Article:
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  • Writer's pictureHayley Finch

Show, Don't Tell

Updated: Jun 3, 2023

When you start doing creative work of any kind, some of the first instruction you'll hear is: "Show, don't tell." It's solid advice. You'll hear it in networking conferences, online courses, and from speakers at seminars. You hear it so much, that I was surprised to learn it doesn't always apply.

It's on a project by project basis, but this will outline a couple of scenarios that show each approach. Writing Fiction: Show This might be the first place you hear the advice, and it makes so much good sense here that it could make you think it always applies. Would you rather have the author tell you: It is raining. She is running inside with a lot to carry in her arms. The lightning is in the sky, and she feels the rush of adrenaline while heading to the front door. Or show you: The rain pelts my skin with a force so strong, it soaks right through the thick, itchy denim of my jeans. While running to the front porch, the paper handles of the grocery bags are holding up, but I keep watching for a sign that they'll give out to the weight. In a race against the sky, the lightning flashes as if to say: "Ready, set, GO!" Some of the difference is definitely that it is in first person, but do you spot what that means? Show, don't tell? Don't tell the reader it's raining hard, show them the thick denim of the jeans are soaking through. Don't simply say that there is lightning, show how the lightning adds urgency in the race to the door. This type of scenario is the first way I heard of the "show, don't tell" principle, and it is so convincing that you would think it must be a fit everywhere. But that is not always the case.

Assembling a Publication: Tell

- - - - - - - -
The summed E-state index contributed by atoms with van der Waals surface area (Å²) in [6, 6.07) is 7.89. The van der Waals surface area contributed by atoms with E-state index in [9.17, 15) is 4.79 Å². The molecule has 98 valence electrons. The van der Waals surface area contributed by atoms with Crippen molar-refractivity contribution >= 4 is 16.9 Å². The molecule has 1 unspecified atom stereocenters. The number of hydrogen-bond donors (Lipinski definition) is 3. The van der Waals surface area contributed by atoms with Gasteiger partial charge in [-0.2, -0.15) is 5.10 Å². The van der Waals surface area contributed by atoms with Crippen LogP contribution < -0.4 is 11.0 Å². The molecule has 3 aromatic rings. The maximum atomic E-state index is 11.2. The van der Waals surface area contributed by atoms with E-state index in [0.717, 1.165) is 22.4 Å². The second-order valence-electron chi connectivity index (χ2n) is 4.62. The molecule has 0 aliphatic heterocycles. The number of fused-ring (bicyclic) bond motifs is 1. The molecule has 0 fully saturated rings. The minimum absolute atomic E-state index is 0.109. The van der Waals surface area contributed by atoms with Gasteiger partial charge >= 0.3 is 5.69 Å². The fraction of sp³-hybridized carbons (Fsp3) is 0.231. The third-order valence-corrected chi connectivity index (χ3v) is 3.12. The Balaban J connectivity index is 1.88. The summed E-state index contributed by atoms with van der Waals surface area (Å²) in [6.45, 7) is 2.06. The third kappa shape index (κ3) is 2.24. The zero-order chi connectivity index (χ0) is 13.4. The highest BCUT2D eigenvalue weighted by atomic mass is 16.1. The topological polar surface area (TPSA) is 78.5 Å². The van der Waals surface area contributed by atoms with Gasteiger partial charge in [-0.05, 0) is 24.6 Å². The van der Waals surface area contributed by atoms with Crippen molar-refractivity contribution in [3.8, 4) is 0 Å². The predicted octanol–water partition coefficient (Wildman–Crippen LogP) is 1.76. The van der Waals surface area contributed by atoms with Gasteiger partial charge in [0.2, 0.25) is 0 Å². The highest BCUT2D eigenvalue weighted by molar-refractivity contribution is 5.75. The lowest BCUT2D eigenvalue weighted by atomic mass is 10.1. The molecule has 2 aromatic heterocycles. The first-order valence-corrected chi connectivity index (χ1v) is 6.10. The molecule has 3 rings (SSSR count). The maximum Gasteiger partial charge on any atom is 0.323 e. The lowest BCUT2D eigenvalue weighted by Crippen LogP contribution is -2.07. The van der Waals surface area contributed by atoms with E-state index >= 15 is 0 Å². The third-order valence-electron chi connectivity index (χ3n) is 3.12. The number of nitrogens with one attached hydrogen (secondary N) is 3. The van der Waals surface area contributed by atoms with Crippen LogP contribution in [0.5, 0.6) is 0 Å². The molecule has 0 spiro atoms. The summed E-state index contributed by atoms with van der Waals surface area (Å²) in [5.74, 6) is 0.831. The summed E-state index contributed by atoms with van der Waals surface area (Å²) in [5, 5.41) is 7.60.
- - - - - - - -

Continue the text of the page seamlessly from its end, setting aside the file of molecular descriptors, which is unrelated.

Every week at HITIDES Coffee, I've written an article for new editions of 'The SunDaze.' It's an easy, tabletop read in the coffee shop, and it creates an avenue for the brand to speak to the customers in meaningful ways. For the month of June, we are doing something different. Since June is the peak season for heading to this tropical shop, we are releasing an actual newspaper titled 'The June Issue' for The SunDaze. This project opens doors for curated collaboration with several writers. I have had the chance to ask artists for pieces on certain topics, and organize how it all fits together under the brand messaging. It needs to fit the umbrella of "tropical destinations" and "the vacation state of mind" that is present throughout the shop, since it is inspired by the places and people of Hawaii. My initial thoughts looked like this: - A close-by travel rec: Our CNC operator is writing a piece about his weekend getaway to a little-known treehouse village spot close to KC. - A 'local getaway' event: One of our MC's for the concert series 'Under the Palms' is writing a piece covering what to expect from this tropically themed event at HITIDES Coffee. - A cover story linked to Hawaii: I am writing a story on how the florist is now sourcing the flowers in the retail bouquets from the Islands in Hawaii. - A story about traveling to a tropical destination: I am writing a story about something specific I learned on a trip to a valley town in Thailand. Plus fun mazes, coffee shop/vintage surf ads, and themed crosswords! At first glance, it made so much sense to me why these articles were being assembled under this publication. And by applying the principle of "Show, don't tell," I believed I was complimenting the fact that the reader would inherently get it. Until someone raised the question: What if they don't? What if they don't get it? What if it feels like, why am I reading about a treehouse village in Missouri, and then Thailand? Why am I reading about the concert series, and then the florist's Hawaiian flowers? And that was when it clicked. By adding a sentence or two in each piece, I could clearly state why it belonged in the overall message of the publication. By adding this sentence to the piece about Thailand, it clears the air: "If you’ve ever been to a tropical destination, you know what I’m talking about. As someone who has never been to Hawaii, this is where HITIDES takes me to." This concept also jumped out to me afterwards, when reading the summer issue of The Magnolia Journal where the theme word for the issue is "Savor." Just about every article does have an obvious tie-back to the theme of the issue, and clues the reader in to how the piece was relevant. So in this case: Tell, don't show. Instead of giving space for the viewer to get it, just tell them directly.